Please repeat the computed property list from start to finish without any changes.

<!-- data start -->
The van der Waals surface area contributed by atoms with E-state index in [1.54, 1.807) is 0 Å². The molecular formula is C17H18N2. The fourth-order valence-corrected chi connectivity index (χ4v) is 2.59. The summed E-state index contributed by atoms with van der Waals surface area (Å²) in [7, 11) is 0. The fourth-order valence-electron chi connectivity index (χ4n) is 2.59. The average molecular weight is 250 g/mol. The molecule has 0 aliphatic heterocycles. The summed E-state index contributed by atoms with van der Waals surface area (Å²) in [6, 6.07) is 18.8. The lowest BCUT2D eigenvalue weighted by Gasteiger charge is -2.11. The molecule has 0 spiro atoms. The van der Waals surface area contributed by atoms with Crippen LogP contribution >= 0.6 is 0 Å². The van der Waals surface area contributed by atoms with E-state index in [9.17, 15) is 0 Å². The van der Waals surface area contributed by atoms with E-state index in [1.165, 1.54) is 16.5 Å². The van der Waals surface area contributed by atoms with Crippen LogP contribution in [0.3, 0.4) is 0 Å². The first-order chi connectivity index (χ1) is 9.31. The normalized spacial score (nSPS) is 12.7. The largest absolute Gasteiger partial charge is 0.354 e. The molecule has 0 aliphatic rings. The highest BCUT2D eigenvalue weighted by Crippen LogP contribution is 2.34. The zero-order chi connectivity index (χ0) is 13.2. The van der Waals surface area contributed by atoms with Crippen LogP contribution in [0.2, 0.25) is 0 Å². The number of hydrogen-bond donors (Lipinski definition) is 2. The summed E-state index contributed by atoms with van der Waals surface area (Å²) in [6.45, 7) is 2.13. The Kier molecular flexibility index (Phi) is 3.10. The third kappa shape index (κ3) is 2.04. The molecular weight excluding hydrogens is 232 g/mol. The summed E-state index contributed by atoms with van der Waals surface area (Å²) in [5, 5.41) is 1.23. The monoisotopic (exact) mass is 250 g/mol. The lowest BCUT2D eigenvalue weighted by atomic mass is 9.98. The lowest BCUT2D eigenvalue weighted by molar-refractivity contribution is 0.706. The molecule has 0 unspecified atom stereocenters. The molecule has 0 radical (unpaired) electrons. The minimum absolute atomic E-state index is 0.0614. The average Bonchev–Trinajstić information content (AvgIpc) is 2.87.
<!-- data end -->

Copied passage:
The van der Waals surface area contributed by atoms with E-state index in [1.54, 1.807) is 0 Å². The molecular formula is C17H18N2. The fourth-order valence-corrected chi connectivity index (χ4v) is 2.59. The summed E-state index contributed by atoms with van der Waals surface area (Å²) in [7, 11) is 0. The fourth-order valence-electron chi connectivity index (χ4n) is 2.59. The average molecular weight is 250 g/mol. The molecule has 0 aliphatic heterocycles. The summed E-state index contributed by atoms with van der Waals surface area (Å²) in [6, 6.07) is 18.8. The lowest BCUT2D eigenvalue weighted by Gasteiger charge is -2.11. The molecule has 0 spiro atoms. The van der Waals surface area contributed by atoms with Crippen LogP contribution >= 0.6 is 0 Å². The van der Waals surface area contributed by atoms with E-state index in [9.17, 15) is 0 Å². The van der Waals surface area contributed by atoms with E-state index in [1.165, 1.54) is 16.5 Å². The van der Waals surface area contributed by atoms with Crippen LogP contribution in [0.3, 0.4) is 0 Å². The first-order chi connectivity index (χ1) is 9.31. The normalized spacial score (nSPS) is 12.7. The largest absolute Gasteiger partial charge is 0.354 e. The molecule has 0 aliphatic rings. The highest BCUT2D eigenvalue weighted by Crippen LogP contribution is 2.34. The zero-order chi connectivity index (χ0) is 13.2. The van der Waals surface area contributed by atoms with Crippen LogP contribution in [0.2, 0.25) is 0 Å². The number of hydrogen-bond donors (Lipinski definition) is 2. The summed E-state index contributed by atoms with van der Waals surface area (Å²) in [6.45, 7) is 2.13. The Kier molecular flexibility index (Phi) is 3.10. The third kappa shape index (κ3) is 2.04. The molecular weight excluding hydrogens is 232 g/mol. The summed E-state index contributed by atoms with van der Waals surface area (Å²) in [5, 5.41) is 1.23. The monoisotopic (exact) mass is 250 g/mol. The lowest BCUT2D eigenvalue weighted by atomic mass is 9.98. The lowest BCUT2D eigenvalue weighted by molar-refractivity contribution is 0.706. The molecule has 0 unspecified atom stereocenters. The molecule has 0 radical (unpaired) electrons. The minimum absolute atomic E-state index is 0.0614. The average Bonchev–Trinajstić information content (AvgIpc) is 2.87.